or simply probing,
is a failure analysis technique used to achieve electrical contact with
or access to a point in the active circuitry of the die. It employs a special piece of equipment known as a
which is also commonly referred to as a 'probe station' (see Fig. 1).
Electrical contact is made by dropping fine-tipped
probe needles directly on the point of interest, or on an area to
which the point of interest is connected.
The size of the tip of the needle used is chosen based on the
electrical contact needed and on how large the probing area is.
Each of these needles is held by a
Fig. 2), which is the accessory controlled by the analyst to land the
needle on the die precisely.
Examples of Microprobing Stations
circuit analysis by microprobing, the analyst employs the
thought process as when
troubleshooting a full-size circuit. Microprobing is only a tool for the
analyst to access critical nodes on the microscopic die circuit while analyzing the
behavior of the various parts of the circuit. The process of
electrically pinpointing the failure site is known as
which requires the analyst to identify
voltages and/or currents on the die.
are performed by the electrical measurement
attached to the probe needle through the micromanipulator. Common
instruments attached to the probe station are voltmeters, curve tracers,
oscilloscopes,and the like. Circuit
from voltage supplies, waveform generators, and the like may also be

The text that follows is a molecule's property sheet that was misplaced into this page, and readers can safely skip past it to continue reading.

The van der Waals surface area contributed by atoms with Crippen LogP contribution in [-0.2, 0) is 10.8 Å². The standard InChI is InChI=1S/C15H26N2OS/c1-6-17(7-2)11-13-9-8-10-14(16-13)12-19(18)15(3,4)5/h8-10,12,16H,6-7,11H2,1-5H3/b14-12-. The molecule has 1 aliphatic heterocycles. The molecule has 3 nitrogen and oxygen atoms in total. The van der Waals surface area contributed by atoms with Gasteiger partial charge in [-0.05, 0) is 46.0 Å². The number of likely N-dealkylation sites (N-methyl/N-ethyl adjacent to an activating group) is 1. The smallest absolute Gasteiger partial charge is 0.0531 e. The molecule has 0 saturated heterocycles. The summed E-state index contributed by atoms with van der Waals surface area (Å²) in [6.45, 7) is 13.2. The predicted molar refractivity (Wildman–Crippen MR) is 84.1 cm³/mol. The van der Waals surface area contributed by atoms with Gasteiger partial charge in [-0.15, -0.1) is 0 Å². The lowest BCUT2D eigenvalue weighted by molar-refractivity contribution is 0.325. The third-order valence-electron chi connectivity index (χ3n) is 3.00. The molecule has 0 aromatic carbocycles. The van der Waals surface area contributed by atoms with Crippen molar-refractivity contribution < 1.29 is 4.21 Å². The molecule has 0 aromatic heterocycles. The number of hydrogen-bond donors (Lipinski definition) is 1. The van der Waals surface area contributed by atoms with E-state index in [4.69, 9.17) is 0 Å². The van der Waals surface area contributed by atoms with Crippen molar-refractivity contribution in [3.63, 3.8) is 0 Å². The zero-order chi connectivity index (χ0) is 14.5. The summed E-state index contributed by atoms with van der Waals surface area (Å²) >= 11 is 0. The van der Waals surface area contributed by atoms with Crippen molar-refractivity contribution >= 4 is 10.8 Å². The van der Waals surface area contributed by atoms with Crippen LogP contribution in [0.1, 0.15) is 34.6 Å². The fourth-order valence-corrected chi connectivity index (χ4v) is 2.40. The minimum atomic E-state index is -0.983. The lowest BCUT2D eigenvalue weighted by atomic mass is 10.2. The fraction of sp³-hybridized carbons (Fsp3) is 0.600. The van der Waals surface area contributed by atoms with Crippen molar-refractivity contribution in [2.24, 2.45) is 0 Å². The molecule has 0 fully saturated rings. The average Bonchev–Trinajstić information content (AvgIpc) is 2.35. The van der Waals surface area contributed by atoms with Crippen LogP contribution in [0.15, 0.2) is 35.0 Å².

supplied to the die circuit in the same manner.
Examples of Micromanipulators
glassivation on top of the die surface to be probed is often removed by
reactive ion etching prior to probing.
Probing a die surface with an intact glassivation is difficult
because the glass layer is hard to penetrate with a probe needle.
Furthermore, broken glass tends to make the probing area messy,
and may even make the electrical contact intermittent, especially when
small or narrow metal lines are involved.
As an alternative, glass
openings may be made
prospective probing points by blasting the glass accurately with a
Photo of a stand-alone laser cutter
Note: a laser cutter is more
often installed atop the microscope of the probing station since
laser cutting is almost indispensable to microprobing
almost always requires a
schematic diagram and a
die lay-out of the
device to be effective and efficient. The analyst needs these
diagrams to immediately pinpoint critical nodes for probing to isolate
the failure site.
During failure isolation, the goal of the analyst
is to 'zero in' on the bad component(s). This is difficult, if not
impossible, to do without the ability to
circuits from each other. The
is an indispensable tool for this purpose, allowing metal lines to be
open for convenient isolation of nodes from one another.
If the analyst is not so familiar with the
circuit and how it works, microprobing can still be performed as long as
a correlation or
Probing in this case proceeds by
the voltages or signals at critical nodes of the sample with those of
the good unit.
novice failure analyst must
make his first microprobing attempt on
a real sample, since microprobing requires a high degree of skill.
Eye and hand coordination, as well as experience, is needed to
locate the area of interest, choose an appropriate probing spot, land
the needles (see Fig. 4), and exert the correct pressure for good electrical contact.
Die scratches and even chip-outs result if probing is not done
Photo of a microprobe needle on the die surface
FA Techniques; Curve Tracing;
Equipment; Basic FA
Package Failures; Die
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